Circle Insights

Automating competency management: effective, efficient, accurate

Having the ability to automate your competency management process enhances your workforce scheduling, improving output and safety

Ollie Watson

Having the ability to automate your competency management process enhances your workforce scheduling, improving output and safety

When assigning staff to tasks and schedules, understanding their core competencies is essential. As a stark and wholly unfair example, in a transport organisation you wouldn’t assign an accountant to drive a train. Nor would you ask a train driver to look over your accounts. Understanding an individual’s skills, training and experience is essential. It’s essential to the smooth running of your services and the safety of your workers and end users. Competency management is central to this.

Running schedules in a live and constantly evolving environment such as transport is difficult. There’s the basic schedule to adhere to. Then there are events, often beyond your control, which can curtail even the best laid plans. Being able to respond to these unforeseen circumstances swiftly and accurately is the difference between minimising service disruption and lengthy delays or cancelations.

This goes beyond transport, too. In construction, for example, if there is an accident on site or work isn’t carried out to the required standard, it can cause delays and impact the cost of the project.

The most reliable way of minimising such incidents is by having the right people in the right place at the right time. Your competency management framework plays a vital role in this. It achieves this not only by ensuring staff are trained, skilled and experienced, but also by being made transparent and available across your organisation. The link between training, assessment and scheduling needs to be seamless. Information must be available in real-time and events responded to accordingly.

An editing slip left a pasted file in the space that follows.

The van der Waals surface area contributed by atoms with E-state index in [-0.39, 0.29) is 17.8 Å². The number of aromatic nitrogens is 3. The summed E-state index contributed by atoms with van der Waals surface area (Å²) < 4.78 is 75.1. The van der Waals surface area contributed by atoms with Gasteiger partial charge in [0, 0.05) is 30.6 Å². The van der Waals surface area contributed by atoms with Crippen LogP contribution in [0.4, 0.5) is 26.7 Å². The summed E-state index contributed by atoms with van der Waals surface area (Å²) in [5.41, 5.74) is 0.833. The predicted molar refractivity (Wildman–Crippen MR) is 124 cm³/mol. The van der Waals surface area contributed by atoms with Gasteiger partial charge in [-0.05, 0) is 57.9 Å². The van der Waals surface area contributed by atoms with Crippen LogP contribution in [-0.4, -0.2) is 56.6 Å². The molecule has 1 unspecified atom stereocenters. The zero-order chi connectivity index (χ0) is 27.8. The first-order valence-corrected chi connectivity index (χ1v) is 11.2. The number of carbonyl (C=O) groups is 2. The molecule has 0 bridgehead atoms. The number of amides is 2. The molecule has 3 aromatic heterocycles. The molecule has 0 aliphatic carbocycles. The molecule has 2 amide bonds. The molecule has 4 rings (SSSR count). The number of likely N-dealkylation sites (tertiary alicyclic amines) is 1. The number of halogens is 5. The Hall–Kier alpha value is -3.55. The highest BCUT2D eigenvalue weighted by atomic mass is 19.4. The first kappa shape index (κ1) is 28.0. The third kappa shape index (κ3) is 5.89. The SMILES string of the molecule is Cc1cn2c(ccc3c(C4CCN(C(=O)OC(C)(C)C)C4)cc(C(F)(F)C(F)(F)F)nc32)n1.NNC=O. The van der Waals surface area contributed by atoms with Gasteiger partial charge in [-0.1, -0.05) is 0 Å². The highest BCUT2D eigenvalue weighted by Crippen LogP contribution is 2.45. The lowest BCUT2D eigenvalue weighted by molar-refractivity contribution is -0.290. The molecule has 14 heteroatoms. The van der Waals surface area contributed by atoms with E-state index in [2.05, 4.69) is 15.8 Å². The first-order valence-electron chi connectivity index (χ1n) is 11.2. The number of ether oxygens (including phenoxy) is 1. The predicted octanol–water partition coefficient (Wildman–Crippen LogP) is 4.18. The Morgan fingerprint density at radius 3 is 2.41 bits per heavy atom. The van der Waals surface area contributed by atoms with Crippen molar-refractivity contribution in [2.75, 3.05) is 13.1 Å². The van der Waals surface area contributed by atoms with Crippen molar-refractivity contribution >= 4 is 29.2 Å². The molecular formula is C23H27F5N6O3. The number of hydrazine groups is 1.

What does real-time competency management look like?

Automation is key here. Let’s take the example of a train driver being assessed. Their ongoing competence is paramount to the smooth and safe running of services. Regular assessments need to be scheduled, conducted and reported on.

Driver A is due for their assessment. The assessor needs to be notified of the need to assess them and they will then go about conducting the assessment. Once the assessment is complete, they will then need to record the outcome of it. If Driver A has passed the assessment, this information needs to be made available to the driver, their management team and the scheduling team. In this scenario, it’s a case of confirming business as usual.

But what if Driver A fails to pass their assessment? In this scenario, further training may be required as remedial action to rectify their error. If the assessor notes Driver A as having failed, there needs to be a swift chain reaction to this. Driver A must be notified, their managers too, plus the scheduling team. Driver A may need to be removed from duty until such a time that they have undertaken the requisite training. This means, therefore, that the training team must be notified, too, with a view to booking Driver A in for training asap.

The scheduling team will then need to arrange to have another driver cover any shifts that they are booked in for. This triggers its own chain of communication, impacting another driver and their ongoing shifts. Regulations around working hours must be factored in and adhered to.

Automating this process makes it more efficient. Information, rather than being siloed by department, can be shared electronically at the point of input. This means that the driver, their managers, the scheduling team and the training department can all act quickly.